06 Sep 2013
Put Princess Diana on the front of a magazine and it is said that you will triple the sales. The same could almost be said about Tommy Cooper. The man needs no introduction and always generates laughter at the very mention of his name. We all have our favourite quips and quote and we can all make a stab at his famous line –“just like that….. not like that…….like that!” in a poor imitation of his deep voice. It’s almost unbelievable that he died 25 years ago, 15th April 1984.
But just how good a magician was he. A couple of weeks ago Radio 4 presented a half hour documentary in sound about just that subject. You may have heard it. For the benefit of those who didn’t I now hand over to the Mail on Sunday’s Radio critic, Simon Garfield, who did a better review of the show that I ever could.
They used to say he was a dodgy magician and an average comedian but, 25 years after his death, the verdict is unanimous: Tommy Cooper was a genius. Even on radio, his tired gags are still hilarious and the memory of his bungled tricks create the warmest of nostalgic glows. Rob Brydon's tribute to Cooper, Spoon Jar, Jar Spoon (Radio 4, Tuesday, 14th April 2009) revelled in his shambling mastery, but also revealed his dedication and uncovered a world that the young will not recognise.
At the height of his fame in the Sixties and Seventies, Cooper was continually on the prowl for new gags and props, and he was a regular at London's magic shops, most of which have since disappeared in a puff of smoke. (Ken Brook’s shop was a particular favourite of his) Brydon described a den of hidden wonders behind third-floor doors in Oxford Street, a dozen places where professionals could learn and buy new tricks and relax on sofas with cocktails. Cooper bought his multiplying bottles and card-selecting ducks here, dreaming up new ways to foul up their execution.
He then established The Magic and Fun Shop and installed his wife as book-keeper. 'Gwen, big woman, prone to picture hats,' explained the shop's manager Alan Alan, once a famous escapologist. 'How she managed to keep Tommy under control ... after a few drinks he must have been a hell of a handful.'
We heard more about Cooper's alcoholism and his infidelity (in the understatement of the year, Brydon said “Cooper's marriage was 'tested' when he used to take his mistress on tour with Gwen's knowledge”) but the best revelations were about his work. After Cooper died, Paul Daniels obtained some of his scripts. They said: 'Look left, pause, look at the audience, pause, look right, pause ...' (Thus allegedly revealing that his humour was not as spontaneous as some people believe)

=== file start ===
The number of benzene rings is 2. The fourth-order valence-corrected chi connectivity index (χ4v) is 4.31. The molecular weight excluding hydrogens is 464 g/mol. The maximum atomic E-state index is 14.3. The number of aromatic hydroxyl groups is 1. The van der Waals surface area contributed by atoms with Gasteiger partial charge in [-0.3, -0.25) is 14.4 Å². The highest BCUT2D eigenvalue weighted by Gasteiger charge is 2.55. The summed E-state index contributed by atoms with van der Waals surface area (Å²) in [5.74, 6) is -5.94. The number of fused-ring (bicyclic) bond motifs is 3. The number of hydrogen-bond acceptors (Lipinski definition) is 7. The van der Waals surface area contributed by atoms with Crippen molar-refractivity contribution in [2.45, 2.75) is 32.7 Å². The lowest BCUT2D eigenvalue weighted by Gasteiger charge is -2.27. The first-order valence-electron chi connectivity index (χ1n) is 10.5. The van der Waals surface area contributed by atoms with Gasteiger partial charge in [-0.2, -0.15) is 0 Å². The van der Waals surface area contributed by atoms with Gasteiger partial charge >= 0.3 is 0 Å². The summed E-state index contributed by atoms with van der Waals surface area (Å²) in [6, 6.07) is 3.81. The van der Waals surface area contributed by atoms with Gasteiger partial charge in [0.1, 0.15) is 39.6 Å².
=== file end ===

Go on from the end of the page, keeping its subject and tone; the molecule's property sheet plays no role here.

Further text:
Barry Cryer, who wrote for Cooper's TV shows, emphasised that the chaos had a rhythm: `Three tricks wrong, one right.' Cooper once told him: 'There's a hundred brilliant magicians in this country - I'll be the idiot.'
His fatal heart attack on stage in front of a theatre audience and millions of TV viewers is well documented, but I had never heard Cryer's story of what happened next. ITN called Cryer and asked him for Eric Morecambe's phone number. Cryer lied and said he didn't have it, but then called Morecambe `to compare notes'.
Morecambe had also seen Cooper's demise and said: `Everyone's saying, "What a wonderful way to go ..." But there's no wonderful way to go.' Eric Morecambe then told Cryer he would never go that way himself, as if Cooper had actually arranged his own final, sad disappearing act.
It was a really interesting programme to listen to. Many of his contempories were asked if they thought that Cooper was a good magician. Paul Daniels thought for a while and said he thought that Cooper was a mediocre magician. I say does it really matter what sort of magician he was? Rumours abound whether he was a skilled magician or not but one thing is for sure, he was a genius at entertaining the public and lets face it that’s what magic is all about. Cooper may have had a standing order from Supreme for them to send him all their new tricks so he could pick out ones that could go wrong but he never revealed a secret that would put a dealer out of business.
We have Tommy Cooper’s biography in the Circle’s library for those who would like to read his very interesting life story. Also plenty of joke books for any that would dare to use the sort of puerile humour that Tommy used to make us roll in the aisles. That’s about all from me this month. See you next time.